Increasingly, however, instead of returning home, such foreigners are moving their studios here, opening galleries, and starting arts-related websites or other businesses. In an international climate of austerity and financial instability, Istanbul is developing a reputation as a place where the holy grail of big sales and a relatively cheap cost of living can still be found. And now that SALT’s twin spaces in Galata and Beyoglu are in full operational mode and more galleries are opening—one friend commented that for a while it’s seemed as if there’s a new space opening every month—that span the spectrum from artist-run storefront to blue-chip-in-the-making, there ostensibly exists the infrastructure needed to sustain a major center for making, exhibiting and selling contemporary art.
Taking these factors into account, how can or should one write about the practice of contemporary art in Turkey? What do we do with geography, the nation, with political and cultural context when we write about art? At this moment in time, American and Western European artists more often than not enjoy the privilege of invisibility when it comes to the question of their national identity; to be denied this privilege by having one’s work constantly interpreted on the basis of one’s national identity comes off as a new manifestation of the same Euro-centric perspective that for so long denied non-Western artists equal attention and access to resources.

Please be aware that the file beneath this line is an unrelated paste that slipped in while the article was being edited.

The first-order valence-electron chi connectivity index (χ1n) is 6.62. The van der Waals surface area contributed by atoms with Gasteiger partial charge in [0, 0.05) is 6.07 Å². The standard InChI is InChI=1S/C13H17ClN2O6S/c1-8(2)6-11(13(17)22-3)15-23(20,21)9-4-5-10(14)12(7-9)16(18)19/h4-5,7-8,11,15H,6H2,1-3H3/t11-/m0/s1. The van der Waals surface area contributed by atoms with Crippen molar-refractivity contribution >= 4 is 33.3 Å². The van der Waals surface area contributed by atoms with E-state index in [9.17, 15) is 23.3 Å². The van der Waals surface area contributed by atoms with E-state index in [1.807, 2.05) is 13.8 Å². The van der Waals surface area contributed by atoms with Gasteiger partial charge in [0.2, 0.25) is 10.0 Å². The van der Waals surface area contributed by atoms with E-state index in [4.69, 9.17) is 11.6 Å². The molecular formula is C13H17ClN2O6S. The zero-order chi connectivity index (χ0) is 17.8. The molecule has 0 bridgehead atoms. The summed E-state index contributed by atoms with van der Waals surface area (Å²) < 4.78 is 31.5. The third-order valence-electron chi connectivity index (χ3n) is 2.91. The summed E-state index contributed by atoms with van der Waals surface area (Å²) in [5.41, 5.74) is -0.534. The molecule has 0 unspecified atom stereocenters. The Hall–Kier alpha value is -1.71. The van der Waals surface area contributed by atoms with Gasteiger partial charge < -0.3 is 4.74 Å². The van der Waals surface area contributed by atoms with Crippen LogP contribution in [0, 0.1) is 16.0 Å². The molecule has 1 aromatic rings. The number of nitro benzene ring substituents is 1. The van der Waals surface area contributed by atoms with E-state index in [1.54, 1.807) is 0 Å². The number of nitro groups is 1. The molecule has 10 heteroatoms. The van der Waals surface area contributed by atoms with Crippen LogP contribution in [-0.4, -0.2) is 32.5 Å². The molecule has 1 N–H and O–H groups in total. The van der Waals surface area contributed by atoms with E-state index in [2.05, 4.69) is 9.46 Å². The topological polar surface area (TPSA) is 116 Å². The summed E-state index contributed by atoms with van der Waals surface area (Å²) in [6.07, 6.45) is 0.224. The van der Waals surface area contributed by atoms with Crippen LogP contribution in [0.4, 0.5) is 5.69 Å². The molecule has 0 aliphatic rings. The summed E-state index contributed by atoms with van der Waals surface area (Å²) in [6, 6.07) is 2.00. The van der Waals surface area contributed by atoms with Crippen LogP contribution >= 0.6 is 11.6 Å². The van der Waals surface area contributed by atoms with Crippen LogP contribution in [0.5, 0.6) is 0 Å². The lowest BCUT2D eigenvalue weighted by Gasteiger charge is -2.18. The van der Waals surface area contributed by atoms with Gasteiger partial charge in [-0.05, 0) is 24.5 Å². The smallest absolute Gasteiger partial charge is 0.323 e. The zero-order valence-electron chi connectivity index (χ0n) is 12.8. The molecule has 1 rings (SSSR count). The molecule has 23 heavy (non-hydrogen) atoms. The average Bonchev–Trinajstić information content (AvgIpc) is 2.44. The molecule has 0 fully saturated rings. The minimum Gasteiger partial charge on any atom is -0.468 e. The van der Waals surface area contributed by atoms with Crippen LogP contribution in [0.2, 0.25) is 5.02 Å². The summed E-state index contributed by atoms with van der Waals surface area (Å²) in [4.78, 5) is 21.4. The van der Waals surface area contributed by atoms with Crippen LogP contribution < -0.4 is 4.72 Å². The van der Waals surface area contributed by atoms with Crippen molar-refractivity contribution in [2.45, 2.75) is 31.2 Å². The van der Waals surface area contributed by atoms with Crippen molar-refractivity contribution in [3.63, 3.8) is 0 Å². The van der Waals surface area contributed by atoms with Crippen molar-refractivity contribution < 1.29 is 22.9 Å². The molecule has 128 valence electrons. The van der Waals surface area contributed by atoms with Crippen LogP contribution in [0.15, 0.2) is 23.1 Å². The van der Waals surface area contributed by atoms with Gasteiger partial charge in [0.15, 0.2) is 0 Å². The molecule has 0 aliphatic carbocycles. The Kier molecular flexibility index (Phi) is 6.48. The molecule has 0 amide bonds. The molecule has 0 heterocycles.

The answers to these questions that I have worked out for myself are few and far from complete. But it seems that probing the limitations of the totalizing mantle of national identity, exploring its ragged edges and various permutations, while still accounting for the influence it exercises by shaping the conditions under which contemporary art is produced, exhibited and encountered, stands as a step in the right direction. Needless to say, this is a difficult hypothesis to test in a handful of articles. But one has to start somewhere; it is my hope that the small sample of subjects presented over the next several days will somehow explode our normal understanding of Turkish art generally, and how we use national identity markers in thinking about artistic production more generally. Maybe my efforts will be completely obscured and fail completely. I have come to accept that this is an ongoing experiment for me, and that it is better to try and fail, rather than to just give up and walk away.